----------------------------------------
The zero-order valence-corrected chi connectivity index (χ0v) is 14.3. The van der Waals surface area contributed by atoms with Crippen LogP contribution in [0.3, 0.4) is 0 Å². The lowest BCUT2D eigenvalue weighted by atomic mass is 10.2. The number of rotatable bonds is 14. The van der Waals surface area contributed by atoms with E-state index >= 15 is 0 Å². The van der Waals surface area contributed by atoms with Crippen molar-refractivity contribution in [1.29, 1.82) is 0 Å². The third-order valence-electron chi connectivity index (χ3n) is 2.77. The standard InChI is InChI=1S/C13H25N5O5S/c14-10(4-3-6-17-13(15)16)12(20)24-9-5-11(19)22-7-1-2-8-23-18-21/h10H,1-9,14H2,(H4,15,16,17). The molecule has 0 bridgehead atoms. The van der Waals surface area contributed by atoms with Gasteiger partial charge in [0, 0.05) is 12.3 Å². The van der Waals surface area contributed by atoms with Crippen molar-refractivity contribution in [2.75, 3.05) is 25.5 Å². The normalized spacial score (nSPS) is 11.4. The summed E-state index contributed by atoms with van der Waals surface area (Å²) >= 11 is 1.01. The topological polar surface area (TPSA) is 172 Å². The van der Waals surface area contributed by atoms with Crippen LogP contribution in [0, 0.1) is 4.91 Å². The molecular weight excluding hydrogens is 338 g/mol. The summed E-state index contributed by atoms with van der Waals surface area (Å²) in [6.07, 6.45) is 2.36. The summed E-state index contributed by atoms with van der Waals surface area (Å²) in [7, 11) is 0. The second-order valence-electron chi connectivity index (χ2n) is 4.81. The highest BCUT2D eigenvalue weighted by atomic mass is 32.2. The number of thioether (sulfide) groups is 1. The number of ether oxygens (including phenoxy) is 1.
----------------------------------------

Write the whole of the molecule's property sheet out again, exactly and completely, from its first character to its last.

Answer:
The zero-order valence-corrected chi connectivity index (χ0v) is 14.3. The van der Waals surface area contributed by atoms with Crippen LogP contribution in [0.3, 0.4) is 0 Å². The lowest BCUT2D eigenvalue weighted by atomic mass is 10.2. The number of rotatable bonds is 14. The van der Waals surface area contributed by atoms with E-state index >= 15 is 0 Å². The van der Waals surface area contributed by atoms with Crippen molar-refractivity contribution in [1.29, 1.82) is 0 Å². The third-order valence-electron chi connectivity index (χ3n) is 2.77. The standard InChI is InChI=1S/C13H25N5O5S/c14-10(4-3-6-17-13(15)16)12(20)24-9-5-11(19)22-7-1-2-8-23-18-21/h10H,1-9,14H2,(H4,15,16,17). The molecule has 0 bridgehead atoms. The van der Waals surface area contributed by atoms with Gasteiger partial charge in [0, 0.05) is 12.3 Å². The van der Waals surface area contributed by atoms with Crippen molar-refractivity contribution in [2.75, 3.05) is 25.5 Å². The normalized spacial score (nSPS) is 11.4. The summed E-state index contributed by atoms with van der Waals surface area (Å²) >= 11 is 1.01. The topological polar surface area (TPSA) is 172 Å². The van der Waals surface area contributed by atoms with Crippen LogP contribution in [0, 0.1) is 4.91 Å². The molecular weight excluding hydrogens is 338 g/mol. The summed E-state index contributed by atoms with van der Waals surface area (Å²) in [6.07, 6.45) is 2.36. The summed E-state index contributed by atoms with van der Waals surface area (Å²) in [7, 11) is 0. The second-order valence-electron chi connectivity index (χ2n) is 4.81. The highest BCUT2D eigenvalue weighted by atomic mass is 32.2. The number of thioether (sulfide) groups is 1. The number of ether oxygens (including phenoxy) is 1.